Crude oil volumes carried by oil tankers fell by 18.6% in July 2020 compared to July 2019, according to Maritime Intelligence firm, Lloyd’s List Intelligence.
The report by the firm recorded ton-mile demand, which measures volumes carried by distance travelled, and is seen as a proxy for demand for crude tankers. The report showed that the OPEC cuts to record production lows resulted lower oil tanker movement.
The report also showed that the fall in tanker numbers for the month of July is the lowest it has been since the pandemic started, heavily affected by falling demand for tankers from the Middle East oil-producing states, especially with the extra voluntary production cuts from key members.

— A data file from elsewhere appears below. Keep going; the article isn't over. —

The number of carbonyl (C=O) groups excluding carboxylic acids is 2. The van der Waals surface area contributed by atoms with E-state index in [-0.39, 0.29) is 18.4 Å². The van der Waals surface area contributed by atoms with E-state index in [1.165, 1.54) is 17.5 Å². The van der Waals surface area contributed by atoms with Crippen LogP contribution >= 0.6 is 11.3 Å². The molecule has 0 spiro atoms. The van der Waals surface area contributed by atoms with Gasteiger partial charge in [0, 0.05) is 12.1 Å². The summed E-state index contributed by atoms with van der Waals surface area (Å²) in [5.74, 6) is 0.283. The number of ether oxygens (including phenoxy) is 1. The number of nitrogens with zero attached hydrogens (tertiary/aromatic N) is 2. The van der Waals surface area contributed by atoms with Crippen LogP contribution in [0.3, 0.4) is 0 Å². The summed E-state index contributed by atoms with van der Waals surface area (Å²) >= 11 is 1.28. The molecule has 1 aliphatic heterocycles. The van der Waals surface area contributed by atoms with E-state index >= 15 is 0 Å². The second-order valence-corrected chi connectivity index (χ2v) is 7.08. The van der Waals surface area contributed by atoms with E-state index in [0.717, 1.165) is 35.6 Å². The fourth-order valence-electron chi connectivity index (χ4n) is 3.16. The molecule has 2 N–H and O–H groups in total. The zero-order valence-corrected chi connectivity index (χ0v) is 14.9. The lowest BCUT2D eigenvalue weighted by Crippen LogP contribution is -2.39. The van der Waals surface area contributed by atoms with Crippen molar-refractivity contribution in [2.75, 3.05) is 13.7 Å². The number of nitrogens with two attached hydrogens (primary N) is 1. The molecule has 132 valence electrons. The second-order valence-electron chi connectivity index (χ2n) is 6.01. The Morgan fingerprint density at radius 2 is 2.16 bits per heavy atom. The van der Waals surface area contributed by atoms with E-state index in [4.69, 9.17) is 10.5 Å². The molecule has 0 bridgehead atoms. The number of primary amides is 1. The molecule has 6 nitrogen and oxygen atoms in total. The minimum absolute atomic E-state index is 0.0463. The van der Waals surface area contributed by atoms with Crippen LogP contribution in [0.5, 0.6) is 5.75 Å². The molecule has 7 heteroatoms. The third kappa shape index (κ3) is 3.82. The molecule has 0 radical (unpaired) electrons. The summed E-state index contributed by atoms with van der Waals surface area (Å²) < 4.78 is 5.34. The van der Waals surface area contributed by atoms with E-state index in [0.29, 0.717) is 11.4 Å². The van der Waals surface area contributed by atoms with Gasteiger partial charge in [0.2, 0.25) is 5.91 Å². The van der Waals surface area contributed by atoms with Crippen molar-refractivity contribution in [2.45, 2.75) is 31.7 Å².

“Global crude tonne-mile demand plunged by 18.6% in July to 8.17trn miles compared to the same period last year, according to data compiled by Lloyd’s List. June was 11.1% lower month on month,” Michelle Wiese Bockmann, Markets Editor at Lloyd’s List wrote.
“The steepest falls over June and July were recorded from the Middle East and West Africa, which rely on mostly on very large crude carriers and suezmaxes to export crude to destinations primarily in Asia, Europe and the US.
“Preliminary August data suggests that month-on-month drops in global tonne-mile demand will be of the same magnitude as July,” the report said.
In the meantime, the report noted that Saudi Arabia’s demand for oil tankers is expected to remain flat, even as OPEC reduces production cuts from 9.6 million to 7.7 million barrels.
Saudi Arabia had announced last month that it plans to keep its oil exports for the month of August the same with July, as it would be using more on local demand for electricity generation.
During the events that led to the oil price crash pre-OPEC cuts in March, Saudi Aramco booked oil tankers in bulk in a bid to flood the market and fight Russian competition for crude oil.